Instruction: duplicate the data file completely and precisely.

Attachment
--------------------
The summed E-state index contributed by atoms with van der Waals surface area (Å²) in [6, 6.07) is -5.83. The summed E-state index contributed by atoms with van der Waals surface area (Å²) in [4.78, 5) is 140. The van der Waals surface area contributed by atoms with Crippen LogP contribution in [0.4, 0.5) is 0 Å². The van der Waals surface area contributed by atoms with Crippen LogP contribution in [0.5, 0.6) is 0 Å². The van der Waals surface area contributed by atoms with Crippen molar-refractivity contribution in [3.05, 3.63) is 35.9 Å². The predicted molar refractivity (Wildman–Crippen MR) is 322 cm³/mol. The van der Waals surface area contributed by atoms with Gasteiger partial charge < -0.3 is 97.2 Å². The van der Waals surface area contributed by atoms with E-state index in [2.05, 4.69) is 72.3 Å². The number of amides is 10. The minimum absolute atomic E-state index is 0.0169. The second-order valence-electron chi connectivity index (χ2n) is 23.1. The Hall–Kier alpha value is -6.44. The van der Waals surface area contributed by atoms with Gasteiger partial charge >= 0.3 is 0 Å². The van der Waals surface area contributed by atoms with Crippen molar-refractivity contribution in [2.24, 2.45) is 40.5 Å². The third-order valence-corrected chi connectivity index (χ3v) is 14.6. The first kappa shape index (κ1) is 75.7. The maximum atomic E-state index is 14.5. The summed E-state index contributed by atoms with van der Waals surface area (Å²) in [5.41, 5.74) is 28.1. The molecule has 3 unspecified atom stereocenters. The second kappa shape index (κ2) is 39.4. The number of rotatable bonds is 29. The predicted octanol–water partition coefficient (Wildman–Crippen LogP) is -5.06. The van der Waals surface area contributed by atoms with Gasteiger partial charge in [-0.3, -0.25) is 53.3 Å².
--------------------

The summed E-state index contributed by atoms with van der Waals surface area (Å²) in [6, 6.07) is -5.83. The summed E-state index contributed by atoms with van der Waals surface area (Å²) in [4.78, 5) is 140. The van der Waals surface area contributed by atoms with Crippen LogP contribution in [0.4, 0.5) is 0 Å². The van der Waals surface area contributed by atoms with Crippen LogP contribution in [0.5, 0.6) is 0 Å². The van der Waals surface area contributed by atoms with Crippen molar-refractivity contribution in [3.05, 3.63) is 35.9 Å². The predicted molar refractivity (Wildman–Crippen MR) is 322 cm³/mol. The van der Waals surface area contributed by atoms with Gasteiger partial charge < -0.3 is 97.2 Å². The van der Waals surface area contributed by atoms with E-state index in [2.05, 4.69) is 72.3 Å². The number of amides is 10. The minimum absolute atomic E-state index is 0.0169. The second-order valence-electron chi connectivity index (χ2n) is 23.1. The Hall–Kier alpha value is -6.44. The van der Waals surface area contributed by atoms with Gasteiger partial charge >= 0.3 is 0 Å². The van der Waals surface area contributed by atoms with Crippen molar-refractivity contribution in [2.24, 2.45) is 40.5 Å². The third-order valence-corrected chi connectivity index (χ3v) is 14.6. The first kappa shape index (κ1) is 75.7. The maximum atomic E-state index is 14.5. The summed E-state index contributed by atoms with van der Waals surface area (Å²) in [5.41, 5.74) is 28.1. The molecule has 3 unspecified atom stereocenters. The second kappa shape index (κ2) is 39.4. The number of rotatable bonds is 29. The predicted octanol–water partition coefficient (Wildman–Crippen LogP) is -5.06. The van der Waals surface area contributed by atoms with Gasteiger partial charge in [-0.3, -0.25) is 53.3 Å².